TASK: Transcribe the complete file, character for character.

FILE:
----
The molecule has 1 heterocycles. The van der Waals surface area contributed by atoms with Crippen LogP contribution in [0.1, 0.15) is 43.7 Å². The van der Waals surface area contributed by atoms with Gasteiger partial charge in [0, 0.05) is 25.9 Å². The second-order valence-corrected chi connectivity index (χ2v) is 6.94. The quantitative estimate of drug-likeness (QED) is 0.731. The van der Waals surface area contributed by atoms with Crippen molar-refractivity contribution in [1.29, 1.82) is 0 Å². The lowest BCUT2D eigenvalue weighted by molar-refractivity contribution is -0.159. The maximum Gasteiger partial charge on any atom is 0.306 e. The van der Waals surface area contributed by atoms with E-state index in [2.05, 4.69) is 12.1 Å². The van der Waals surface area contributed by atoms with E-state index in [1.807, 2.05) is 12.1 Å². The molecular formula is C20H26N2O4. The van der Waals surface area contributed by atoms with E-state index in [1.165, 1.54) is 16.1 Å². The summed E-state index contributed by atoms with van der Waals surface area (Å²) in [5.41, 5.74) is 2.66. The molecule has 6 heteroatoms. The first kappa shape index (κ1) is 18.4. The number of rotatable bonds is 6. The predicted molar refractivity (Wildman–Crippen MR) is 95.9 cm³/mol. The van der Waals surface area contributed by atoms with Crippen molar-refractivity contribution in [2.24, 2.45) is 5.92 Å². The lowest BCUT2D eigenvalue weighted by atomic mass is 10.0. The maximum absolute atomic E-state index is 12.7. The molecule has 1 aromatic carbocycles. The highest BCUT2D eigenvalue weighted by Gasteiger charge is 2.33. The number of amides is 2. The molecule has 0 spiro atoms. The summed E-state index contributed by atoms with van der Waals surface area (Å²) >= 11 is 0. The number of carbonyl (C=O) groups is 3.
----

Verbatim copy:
The molecule has 1 heterocycles. The van der Waals surface area contributed by atoms with Crippen LogP contribution in [0.1, 0.15) is 43.7 Å². The van der Waals surface area contributed by atoms with Gasteiger partial charge in [0, 0.05) is 25.9 Å². The second-order valence-corrected chi connectivity index (χ2v) is 6.94. The quantitative estimate of drug-likeness (QED) is 0.731. The van der Waals surface area contributed by atoms with Crippen molar-refractivity contribution in [1.29, 1.82) is 0 Å². The lowest BCUT2D eigenvalue weighted by molar-refractivity contribution is -0.159. The maximum Gasteiger partial charge on any atom is 0.306 e. The van der Waals surface area contributed by atoms with E-state index in [2.05, 4.69) is 12.1 Å². The van der Waals surface area contributed by atoms with E-state index in [1.807, 2.05) is 12.1 Å². The molecular formula is C20H26N2O4. The van der Waals surface area contributed by atoms with E-state index in [1.165, 1.54) is 16.1 Å². The summed E-state index contributed by atoms with van der Waals surface area (Å²) in [5.41, 5.74) is 2.66. The molecule has 6 heteroatoms. The first kappa shape index (κ1) is 18.4. The number of rotatable bonds is 6. The predicted molar refractivity (Wildman–Crippen MR) is 95.9 cm³/mol. The van der Waals surface area contributed by atoms with Crippen molar-refractivity contribution in [2.24, 2.45) is 5.92 Å². The lowest BCUT2D eigenvalue weighted by atomic mass is 10.0. The maximum absolute atomic E-state index is 12.7. The molecule has 1 aromatic carbocycles. The highest BCUT2D eigenvalue weighted by Gasteiger charge is 2.33. The number of amides is 2. The molecule has 0 spiro atoms. The summed E-state index contributed by atoms with van der Waals surface area (Å²) >= 11 is 0. The number of carbonyl (C=O) groups is 3.